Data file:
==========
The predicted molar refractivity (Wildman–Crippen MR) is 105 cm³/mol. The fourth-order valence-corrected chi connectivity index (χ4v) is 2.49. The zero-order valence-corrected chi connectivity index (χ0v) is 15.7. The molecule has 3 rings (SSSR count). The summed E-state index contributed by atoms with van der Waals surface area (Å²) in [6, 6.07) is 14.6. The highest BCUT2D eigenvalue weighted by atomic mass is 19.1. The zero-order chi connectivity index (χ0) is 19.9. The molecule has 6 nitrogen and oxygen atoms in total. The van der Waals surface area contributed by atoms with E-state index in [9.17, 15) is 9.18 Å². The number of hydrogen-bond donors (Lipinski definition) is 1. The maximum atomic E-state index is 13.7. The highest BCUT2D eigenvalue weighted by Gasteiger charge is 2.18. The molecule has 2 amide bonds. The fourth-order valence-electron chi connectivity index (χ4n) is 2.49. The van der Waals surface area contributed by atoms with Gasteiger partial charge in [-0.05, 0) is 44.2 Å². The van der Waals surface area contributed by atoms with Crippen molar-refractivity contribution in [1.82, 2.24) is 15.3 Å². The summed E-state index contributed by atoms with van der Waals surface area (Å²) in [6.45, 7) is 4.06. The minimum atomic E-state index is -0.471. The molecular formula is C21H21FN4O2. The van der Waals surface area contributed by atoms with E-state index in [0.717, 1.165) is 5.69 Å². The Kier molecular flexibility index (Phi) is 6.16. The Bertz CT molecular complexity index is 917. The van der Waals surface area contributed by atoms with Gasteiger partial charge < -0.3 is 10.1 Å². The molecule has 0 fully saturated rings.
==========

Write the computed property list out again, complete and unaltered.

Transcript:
The predicted molar refractivity (Wildman–Crippen MR) is 105 cm³/mol. The fourth-order valence-corrected chi connectivity index (χ4v) is 2.49. The zero-order valence-corrected chi connectivity index (χ0v) is 15.7. The molecule has 3 rings (SSSR count). The summed E-state index contributed by atoms with van der Waals surface area (Å²) in [6, 6.07) is 14.6. The highest BCUT2D eigenvalue weighted by atomic mass is 19.1. The zero-order chi connectivity index (χ0) is 19.9. The molecule has 6 nitrogen and oxygen atoms in total. The van der Waals surface area contributed by atoms with E-state index in [9.17, 15) is 9.18 Å². The number of hydrogen-bond donors (Lipinski definition) is 1. The maximum atomic E-state index is 13.7. The highest BCUT2D eigenvalue weighted by Gasteiger charge is 2.18. The molecule has 2 amide bonds. The fourth-order valence-electron chi connectivity index (χ4n) is 2.49. The van der Waals surface area contributed by atoms with Gasteiger partial charge in [-0.05, 0) is 44.2 Å². The van der Waals surface area contributed by atoms with Crippen molar-refractivity contribution in [1.82, 2.24) is 15.3 Å². The summed E-state index contributed by atoms with van der Waals surface area (Å²) in [6.45, 7) is 4.06. The minimum atomic E-state index is -0.471. The molecular formula is C21H21FN4O2. The van der Waals surface area contributed by atoms with E-state index in [0.717, 1.165) is 5.69 Å². The Kier molecular flexibility index (Phi) is 6.16. The Bertz CT molecular complexity index is 917. The van der Waals surface area contributed by atoms with Gasteiger partial charge < -0.3 is 10.1 Å². The molecule has 0 fully saturated rings.